Milena Banks is a professional artist who was born in Serbia and has lived in Japan, China, and the UK. "Riding the Tiger" was inspired both by her life in Hong Kong in the time leading up to the historic 1997 handover and by the shared colonial history between the British and Chinese people – the interaction of cultures and religions as well as friendships, animosities, views on government, race, and manners, all in the shadow of war. She now lives on a horse farm in Maine with her husband.
Janis Bolster (editor; excerpt from The Lost Daughters). Her first novel (Murder in Two Tenses) was published by Reck House in 2010. The second novel in the series (The Lost Daughters) is currently in production with us and scheduled to appear in 2011.
Jeanette K. Cakouros ("Keiko's Vacation," "White Gold," "Lightning Strikes Twice," and "Tiptoeing through the Tulips") has been a freelance writer of essays, reviews, news articles, and features published nationally. She also wrote and delivered personal essays and prepared reports for Maine Public Radio. She is switching to fiction, which she used to write in childhood. Her first novel in that era was Molly Fly and the Seven Little Flies Take the Train, but the only copy blew away from the backyard.
Johanna Fox ("My Grandfather's Trunk"). Her first novel, Landscape with Trees, will be published by Reck House Press in 2011. Learning to Drown will follow in 2012.
Rosemary Gerard ("A Pact, a Bond, Almost a Vow" and "The Troglodyte of Apartment Eight, Fourth Floor, Front"). A novella by Gerard, with several of her short stories, was published by Reck House in 2010 as The Woman, the Elm, Contrition, & Knowledge.
Deborah Gould (excerpt from Household and "Fishing") grew up and lives in Maine. Reck House is publishing her first novel, Household, in April.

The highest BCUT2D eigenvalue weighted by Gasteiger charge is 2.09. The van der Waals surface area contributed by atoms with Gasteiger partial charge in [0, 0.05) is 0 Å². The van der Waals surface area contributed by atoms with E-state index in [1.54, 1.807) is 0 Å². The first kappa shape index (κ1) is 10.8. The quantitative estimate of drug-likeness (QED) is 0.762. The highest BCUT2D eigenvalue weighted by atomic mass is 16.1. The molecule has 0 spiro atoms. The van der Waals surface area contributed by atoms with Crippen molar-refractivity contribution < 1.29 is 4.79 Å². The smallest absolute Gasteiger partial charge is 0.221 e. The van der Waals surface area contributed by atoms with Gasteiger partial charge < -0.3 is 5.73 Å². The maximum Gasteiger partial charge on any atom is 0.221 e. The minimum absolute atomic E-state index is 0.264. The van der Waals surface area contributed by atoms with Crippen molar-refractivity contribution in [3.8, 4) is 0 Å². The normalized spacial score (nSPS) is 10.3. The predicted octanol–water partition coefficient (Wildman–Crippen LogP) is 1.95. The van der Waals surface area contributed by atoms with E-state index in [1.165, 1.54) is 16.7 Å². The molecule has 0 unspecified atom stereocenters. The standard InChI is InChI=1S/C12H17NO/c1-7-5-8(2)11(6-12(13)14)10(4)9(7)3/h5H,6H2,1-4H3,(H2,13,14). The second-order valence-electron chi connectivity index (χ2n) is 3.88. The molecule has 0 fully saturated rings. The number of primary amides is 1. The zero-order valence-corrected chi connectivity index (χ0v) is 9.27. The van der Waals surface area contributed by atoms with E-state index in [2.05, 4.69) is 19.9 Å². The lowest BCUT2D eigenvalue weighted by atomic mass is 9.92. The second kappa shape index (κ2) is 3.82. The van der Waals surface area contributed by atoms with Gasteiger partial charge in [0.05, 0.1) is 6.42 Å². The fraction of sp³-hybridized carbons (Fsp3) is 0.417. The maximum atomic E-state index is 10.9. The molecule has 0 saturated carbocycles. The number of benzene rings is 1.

A memoir-in-progress about her parents was prompted by the response Judy Maloney ("Class Heartbreaker," and "Even Doctor Dolittle Gets a Date") recieved one of her essays in the New York Times Magazine . Judy has lived on an ashram, driven an eighteen-foot flatbed recycling truck, meditated on Kolkata rooftops, and danced the salsa in Old Havana. Now, when she's not writing or practicing as a psychotherapist/clinical social worker, she's at home on the coast of Maine.
Raised in a military family on the East Coast and in Japan and St. Louis, Robin Hansen ("Please Sell Ezekial" and "Mosquito Wanted to Sing") is best known for her books and articles on traditional knitting (Knit Mittens and Favorite Mittens are currently in print). After decades of writing on traditional handcraft, she writes children's fiction under the name Robin Lynn Scott, honoring her father's contribution to her comfortable knowledge of birds and insects and a desire that they should prosper on our planet.
Lisa Schinhofen (excerpt from "A Thousand Harmonies," "Flatlander: The Garden," and "Iris and Chloe Go to School") has been a freelance writer and journalist for over twenty years. In the course of her career, she has interviewed poetry-writing cab drivers, the mayor of New York City, and hedge fund managers and other criminals. She lives in beautiful midcoast Maine with one adorable puppy (more to come) and one adorable husband (one is plenty). She is working on her first novel, A Thousand Harmonies, in which any resemblance to actual persons living or dead is entirely coincidental. Except for you, Dad.
June Adler Vail ("Nicky 1963") grew up in Cleveland, Ohio, and fell in love with the New England coast as a teenager. She earned a BA in English and French at Connecticut College and an MALS in Dance and Culture at Wesleyan University. She lived for extended periods in France, Uganda, and Tanzania and founded the dance program at Bowdoin College in 1971, the year women were first admitted. A former performer and choreographer, she is a professor of dance, teaching dance history, choreography, and dance ethnography. Her current writing projects include short stories and an extended piece of creative nonfiction.
Amy E. Waterman ("Four Star" and "Once More unto the Breech") has spent most of her career in the museum world. In 2007 she moved from New York City to Maine, where, among other projects, she is working on her first novel.
Bonnie Wheeler ("Four Large Eggs," "Sewing," "Open the Door," and "Trash"), an Okie turned Yankee, has been featured on the cover of the National Spiritualist Summit magazine and has published selections in Muses and Memories: An Anthology of Prose Poetry, People Plus News, and multiple Oklahoma and Maine newspapers.
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